Goat's Milk Soap May Be the Secret to Super Soft Skin
Goat's milk soap has been used as a remedy for skin ailments for centuries. So if you're into natural beauty products (or just a history buff), you'll know that this product is nothing new. But in recent years, it's definitely gained some more popularity, and it seems like everyone's interested in goat's milk soap benefits.
According to Dr. Rina Allawh, board-certified dermatologist at Schweiger Dermatology Group, goat's milk soap has gotten more buzzy due to its anti-aging benefits and properties that help improve the look and feel of dry, flaky skin.
"We have traveled around the world, and visited many farmer's markets, and no matter where you go, you will find someone making goat's milk soap," says Dr. Brent Ridge, co-founder of Beekman 1802, on the product's rising popularity. "Along with olive oil and palm oil, goat's milk soap is one of the most widely used natural ingredients."
Here, we spoke to the two MDs to find out more about goat's milk soap, and all of its skincare benefits.
How Is Goat's Milk Soap Made?
All soaps are made by blending a lipid with lye and starting the chemical reaction called saponification. "In the case of goat's milk soap, it's the natural fats in the milk that contribute to the soap formation," says Dr. Ridge.
Goat's milk is rich in a lot of helpful fats (specifically caprylic acid) which helps to not only hydrate the skin, but also help remove oil, dirt and skin debris without stripping the protective skin barrier.
What Are The Benefits of Using Goat Milk Soap on The Skin?
It Has a Similar pH to Human Skin
"When it's used for cleansing, it doesn't disturb the skin's acid mantle barrier like other cleansers," says Dr. Ridge. "Disturbing and irritating the skin barrier can set off a cascade of skin inflammation and skin issues because the skin's first response to a foreign substance is to mount an inflammatory response. This is why goat's milk soap leaves the skin feeling so moisturized compared to other soaps, which can leave skin dry and itchy. Because goat milk is so similar to human milk, the skin recognizes it and drinks it in."
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It Tackles Dryness
Goat milk is rich in natural lipids, vitamins, fatty acids, minerals and oligosaccharides which can help to nourish the skin's natural microbiome. "When our skin is lacking fat (skin lipids), the skin may appear dry, flaky and easily irritated," explains Dr. Allawh. "For those with eczema and/or dry, sensitive skin, goat's milk soap can be soothing and hydrating."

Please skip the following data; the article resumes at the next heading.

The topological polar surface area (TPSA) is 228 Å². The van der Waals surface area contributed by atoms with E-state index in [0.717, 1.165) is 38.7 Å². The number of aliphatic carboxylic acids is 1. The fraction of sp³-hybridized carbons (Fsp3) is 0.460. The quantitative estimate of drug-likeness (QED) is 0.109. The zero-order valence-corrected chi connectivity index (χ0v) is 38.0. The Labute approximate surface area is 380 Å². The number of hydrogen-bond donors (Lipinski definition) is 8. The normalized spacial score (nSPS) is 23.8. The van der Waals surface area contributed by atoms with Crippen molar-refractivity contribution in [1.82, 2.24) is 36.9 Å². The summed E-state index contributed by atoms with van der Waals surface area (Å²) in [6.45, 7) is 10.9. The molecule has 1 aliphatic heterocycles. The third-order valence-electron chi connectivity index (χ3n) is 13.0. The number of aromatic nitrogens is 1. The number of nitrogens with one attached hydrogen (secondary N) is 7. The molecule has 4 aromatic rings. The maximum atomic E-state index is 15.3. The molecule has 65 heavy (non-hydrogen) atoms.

According to Dr. Ridge, goat's milk is also a source of lactic acid, which gently exfoliates the skin and has been shown to increase production of ceramides. "Lactic acid is also a natural humectant which means that it attracts moisture to the skin, so goat milk soap works by not only attracting moisture, but keeping it there once it's in the skin," he expains.
It Can Help Fight Acne
The lactic acid found in goat milk soap has multiple benefits and can also help to fight acne. "Goat milk contains a high concentration of lactic acid, which is an alpha-hydroxy acid (AHA) that helps to exfoliate dead skin and improve dull skin complexion," says Dr. Allawh. "It also helps to unclog skin pores that may contribute to stubborn acne."
It Can Help With Anti-Aging and Hyperpigmentation
Other than being a great skin cleanser, goat milk soap is also rich in vitamin A. "Vitamin A helps promote healthy skin turnover is important in the treatment (and prevention) of fine lines and wrinkles," says Dr. Allawh. "Topical vitamin A is also helpful in the treatment of hyperpigmentation and helps to even out discolored skin tone."
What Skin Type Is Goat Milk Soap Best For?
According to Dr. Allawh, goat milk soap is good for any skin type. In terms of what skin type will see the most benefits, Dr. Ridge adds that goat milk feeds and nourishes the microbiome, so it calms troubled skin and helps with conditions like eczema, rosacea and psoriasis.
Are There Any Side Effects?
Fortunately, there are no commonly occurring side effects known to be caused by using goat milk soap as it is considered less allergenic than over-the-counter soaps, since lacks artificial ingredients and fragrance. However, like any ingredient, if you have allergy-prone skin, you should speak to your doctor or dermatologist and at the very least do a little patch test with the product on the back of the forearm to see if there's a skin reaction.
"One of the most common questions we get asked is if you have an allergy to dairy or are lactose intolerant, can you still use goat milk soap," says Dr. Ridge. "Lactose intolerance is a condition of the gastrointestinal system caused by a lack of a specific enzyme to digest the milk, and this is not related to the skin." So, if you're lactose intolerant, you can still try out goat milk soap.